The Slow Death of Scottish Libdemmery By Numbers

1 10 2012

In which I take my usual topical approach by talking about the LibDems and party membership 5 days after their UK conference has wound up.  All sources for stats etc not linked are taken from the various Statements of Accounts published on the Electoral Commission website

Their last recorded membership figures had them at 3,080, and that only covers up to the end of 2011.  The attrition rate since must have taken them below the 3,000 mark, with no stop sign in sight.  Popular perception might be otherwise, but most political resignations don’t take the form of a flounce, or fiery letter decrying the leadership for betrayal, or headline-grabbing defections.  They’re usually just someone quietly cancelling their direct debit and clearing out their wallet of their card and raffle tickets, and thanking some deity that they’ll never have to use the phrase “Any Other Competent Business” again.

When you drill right down into the figures§ provided by some constituency parties, the picture gets even worse for them.  Seven constituencies* provide their membership figures as part of their annual accounts, so it’s possible to see how the ongoing train-wreck is affecting things at a micro level.  You perhaps won’t surprised to hear that the phrase “membership was down on last year” crops up a few times.

But what’s apparent is that outside a few key areas, the LibDems are dead as a functioning political party.  Those seven constituencies – out of 73 nationwide – account for 32% of the total Scottish membership, with one – Edinburgh South – holding on to 314 souls and thus providing over 10% of the total figure.  The other 66 seats share 2,096 folk between them, an average of 31.75 (the philosophical debate as to what constitutes three-quarters of a LibDem is for another time).  When you factor in the other areas of comparative strength for the party, but for whom no stats were available (e.g. North East Fife, the Borders), it’s entirely reasonable to assume a membership of less than 10 in some seats, with near to zero activists.  That’s death for any political party, far less one for whom a great deal of their success has been based on hyper-activism, those seemingly unending reams of Focus leaflets dropping through the letterbox.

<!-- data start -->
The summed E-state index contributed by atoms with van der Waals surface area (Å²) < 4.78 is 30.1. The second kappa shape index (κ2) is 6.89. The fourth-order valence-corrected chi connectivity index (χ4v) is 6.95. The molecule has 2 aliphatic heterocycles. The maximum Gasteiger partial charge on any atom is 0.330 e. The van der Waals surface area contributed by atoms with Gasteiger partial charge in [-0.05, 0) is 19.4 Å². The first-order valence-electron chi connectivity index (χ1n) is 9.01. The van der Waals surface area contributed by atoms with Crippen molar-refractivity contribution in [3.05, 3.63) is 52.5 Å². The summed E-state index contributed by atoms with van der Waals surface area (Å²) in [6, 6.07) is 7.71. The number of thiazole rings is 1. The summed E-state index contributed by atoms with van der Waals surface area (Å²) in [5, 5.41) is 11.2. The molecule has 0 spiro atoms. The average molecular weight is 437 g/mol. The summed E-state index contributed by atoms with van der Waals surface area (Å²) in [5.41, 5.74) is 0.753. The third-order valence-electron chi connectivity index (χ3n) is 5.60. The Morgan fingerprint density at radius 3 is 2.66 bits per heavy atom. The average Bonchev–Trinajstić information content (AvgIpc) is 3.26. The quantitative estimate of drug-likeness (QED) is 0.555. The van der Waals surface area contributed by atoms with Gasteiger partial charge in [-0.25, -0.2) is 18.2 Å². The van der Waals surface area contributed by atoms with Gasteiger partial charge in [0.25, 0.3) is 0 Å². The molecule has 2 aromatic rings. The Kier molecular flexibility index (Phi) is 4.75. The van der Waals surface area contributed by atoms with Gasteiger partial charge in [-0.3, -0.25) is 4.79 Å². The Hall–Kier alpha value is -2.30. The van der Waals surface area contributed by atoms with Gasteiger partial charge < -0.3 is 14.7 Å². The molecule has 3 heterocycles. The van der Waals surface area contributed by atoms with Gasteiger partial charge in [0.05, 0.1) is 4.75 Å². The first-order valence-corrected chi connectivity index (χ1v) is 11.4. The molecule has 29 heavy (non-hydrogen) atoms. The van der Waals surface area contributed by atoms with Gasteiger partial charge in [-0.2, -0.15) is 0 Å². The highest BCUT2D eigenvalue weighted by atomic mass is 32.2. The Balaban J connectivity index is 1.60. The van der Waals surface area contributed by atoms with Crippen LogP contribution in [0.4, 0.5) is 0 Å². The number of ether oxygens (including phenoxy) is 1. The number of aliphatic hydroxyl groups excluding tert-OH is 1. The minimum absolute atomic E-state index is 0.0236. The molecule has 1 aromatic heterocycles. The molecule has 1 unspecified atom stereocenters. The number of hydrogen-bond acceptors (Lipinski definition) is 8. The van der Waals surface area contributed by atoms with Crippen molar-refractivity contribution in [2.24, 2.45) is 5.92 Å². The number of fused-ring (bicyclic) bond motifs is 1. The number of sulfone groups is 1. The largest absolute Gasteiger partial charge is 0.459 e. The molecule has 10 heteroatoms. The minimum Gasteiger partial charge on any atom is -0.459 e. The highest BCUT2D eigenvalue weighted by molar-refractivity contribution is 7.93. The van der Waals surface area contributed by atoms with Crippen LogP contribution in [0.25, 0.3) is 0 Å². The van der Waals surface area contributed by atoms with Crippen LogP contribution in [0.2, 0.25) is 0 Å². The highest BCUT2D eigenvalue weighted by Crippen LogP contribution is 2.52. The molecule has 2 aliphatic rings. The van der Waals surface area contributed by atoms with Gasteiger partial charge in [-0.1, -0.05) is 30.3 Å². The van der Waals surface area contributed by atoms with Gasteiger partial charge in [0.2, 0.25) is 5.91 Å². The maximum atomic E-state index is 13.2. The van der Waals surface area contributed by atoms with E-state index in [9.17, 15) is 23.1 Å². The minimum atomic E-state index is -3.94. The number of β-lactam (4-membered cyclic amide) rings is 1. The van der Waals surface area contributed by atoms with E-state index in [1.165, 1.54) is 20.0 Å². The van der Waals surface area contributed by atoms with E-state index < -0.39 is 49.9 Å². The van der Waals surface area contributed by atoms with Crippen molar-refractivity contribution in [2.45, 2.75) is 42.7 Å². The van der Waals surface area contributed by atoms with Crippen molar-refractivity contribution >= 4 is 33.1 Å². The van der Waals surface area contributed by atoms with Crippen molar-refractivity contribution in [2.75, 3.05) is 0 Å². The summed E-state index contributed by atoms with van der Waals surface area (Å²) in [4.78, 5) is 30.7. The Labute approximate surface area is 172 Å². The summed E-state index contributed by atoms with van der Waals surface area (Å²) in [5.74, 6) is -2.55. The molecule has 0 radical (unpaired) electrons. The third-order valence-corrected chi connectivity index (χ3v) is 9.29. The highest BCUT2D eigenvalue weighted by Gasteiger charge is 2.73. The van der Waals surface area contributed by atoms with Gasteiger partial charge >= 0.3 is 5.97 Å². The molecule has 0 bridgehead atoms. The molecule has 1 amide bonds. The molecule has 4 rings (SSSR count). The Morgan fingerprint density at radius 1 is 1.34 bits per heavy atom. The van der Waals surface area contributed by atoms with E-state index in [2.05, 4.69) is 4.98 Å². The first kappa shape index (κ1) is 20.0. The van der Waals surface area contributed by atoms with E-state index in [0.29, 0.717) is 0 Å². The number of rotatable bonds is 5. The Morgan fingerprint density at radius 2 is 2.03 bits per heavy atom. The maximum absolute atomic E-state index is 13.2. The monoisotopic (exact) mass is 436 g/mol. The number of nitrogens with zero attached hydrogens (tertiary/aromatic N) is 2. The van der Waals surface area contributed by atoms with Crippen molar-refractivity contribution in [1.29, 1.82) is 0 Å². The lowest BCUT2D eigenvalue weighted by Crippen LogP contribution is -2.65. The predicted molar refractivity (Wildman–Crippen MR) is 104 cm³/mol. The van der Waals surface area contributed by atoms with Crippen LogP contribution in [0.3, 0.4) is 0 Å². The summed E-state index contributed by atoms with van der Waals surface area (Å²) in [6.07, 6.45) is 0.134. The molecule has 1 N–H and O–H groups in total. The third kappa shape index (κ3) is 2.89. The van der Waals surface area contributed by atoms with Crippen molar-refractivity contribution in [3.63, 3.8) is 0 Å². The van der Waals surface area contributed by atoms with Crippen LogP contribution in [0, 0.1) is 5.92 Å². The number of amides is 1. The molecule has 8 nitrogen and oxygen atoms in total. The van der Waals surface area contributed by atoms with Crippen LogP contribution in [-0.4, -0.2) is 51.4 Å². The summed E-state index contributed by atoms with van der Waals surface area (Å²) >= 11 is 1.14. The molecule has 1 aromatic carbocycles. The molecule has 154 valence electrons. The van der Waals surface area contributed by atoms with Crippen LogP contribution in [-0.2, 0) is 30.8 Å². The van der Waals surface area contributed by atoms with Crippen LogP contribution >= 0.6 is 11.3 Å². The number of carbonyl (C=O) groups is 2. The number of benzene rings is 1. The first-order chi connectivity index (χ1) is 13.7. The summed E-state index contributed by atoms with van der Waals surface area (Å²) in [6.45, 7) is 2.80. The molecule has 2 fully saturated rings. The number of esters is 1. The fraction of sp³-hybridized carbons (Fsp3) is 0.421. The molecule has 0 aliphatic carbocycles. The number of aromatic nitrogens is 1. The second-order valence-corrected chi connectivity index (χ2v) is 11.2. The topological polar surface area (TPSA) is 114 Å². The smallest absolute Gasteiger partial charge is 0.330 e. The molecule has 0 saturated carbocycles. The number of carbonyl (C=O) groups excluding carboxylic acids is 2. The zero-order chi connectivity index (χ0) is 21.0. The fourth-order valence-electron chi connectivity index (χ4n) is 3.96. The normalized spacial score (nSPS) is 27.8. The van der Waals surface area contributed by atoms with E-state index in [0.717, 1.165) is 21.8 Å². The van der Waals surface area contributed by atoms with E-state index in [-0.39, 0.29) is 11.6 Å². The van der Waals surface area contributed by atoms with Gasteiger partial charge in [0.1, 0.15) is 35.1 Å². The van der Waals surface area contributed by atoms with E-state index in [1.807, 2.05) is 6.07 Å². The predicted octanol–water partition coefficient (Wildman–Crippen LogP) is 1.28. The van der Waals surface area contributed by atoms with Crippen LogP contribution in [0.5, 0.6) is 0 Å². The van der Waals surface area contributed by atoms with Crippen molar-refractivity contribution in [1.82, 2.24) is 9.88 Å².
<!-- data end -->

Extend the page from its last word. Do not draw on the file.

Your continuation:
Their cataclysmic showing at May’s local elections, dropping from 166 to 71 seats, in turn removed a cadre of mostly full-time activists all of whom had the additional motivating factor of keeping themselves in a job, when considering whether to brave Tuesday nights in February.  And, as Michael Crick pointed out in the aftermath of the 2011 Elections, the drop in income formerly provided by these elected representatives just adds another kick in the guts for the twitching zombie.

Money and activists: you might be able to mount a campaign without one, but end up bereft of both and you’re in a death spiral that requires a superhuman effort to be dragged out of.  You’re so stretched you start making basic organisational mistakes, like neglecting to nominate a parliamentary candidate, or putting up a single candidate for an entire Central Belt local authority.

The stark reality for the LibDems in Scotland is a future based on guerrilla campaigning; nicking a ward here, holding onto a constituency or list seat there, restricted to a scant few geographical areas, with no national focus and certainly no national mandate.  The Greens play the same game, but on the basis of sustainable and steady growth and expansion.  For the bedraggled ranks of the fourth party, desperate for a chink of sunlight to wash over their fortunes, it’s about containing and grimly holding on to what they’ve got.

On the bright side, the coming years should provide some fascinating material for academics and psephologists; a chance to study in intricate detail the slow, lingering death of a decades’ old political party from the bottom up, caused by a decision taken from the top down.

§ An completely tedious and mind-numbing task, by the way, thanks to an Electoral Commission search function that is as user-friendly as an underwater cigarette.  Thankfully I am a tedious and mind-numbing human being anyway, so no great harm done.

* Aberdeenshire East, Argyll & Bute, Edinburgh NE & Leith, Edinburgh West, Edinburgh South, Inverness, Nairn, Badenoch & Strathspey, and Ross, Skye & Lochaber.  Two others provide accounts but no membership figures.

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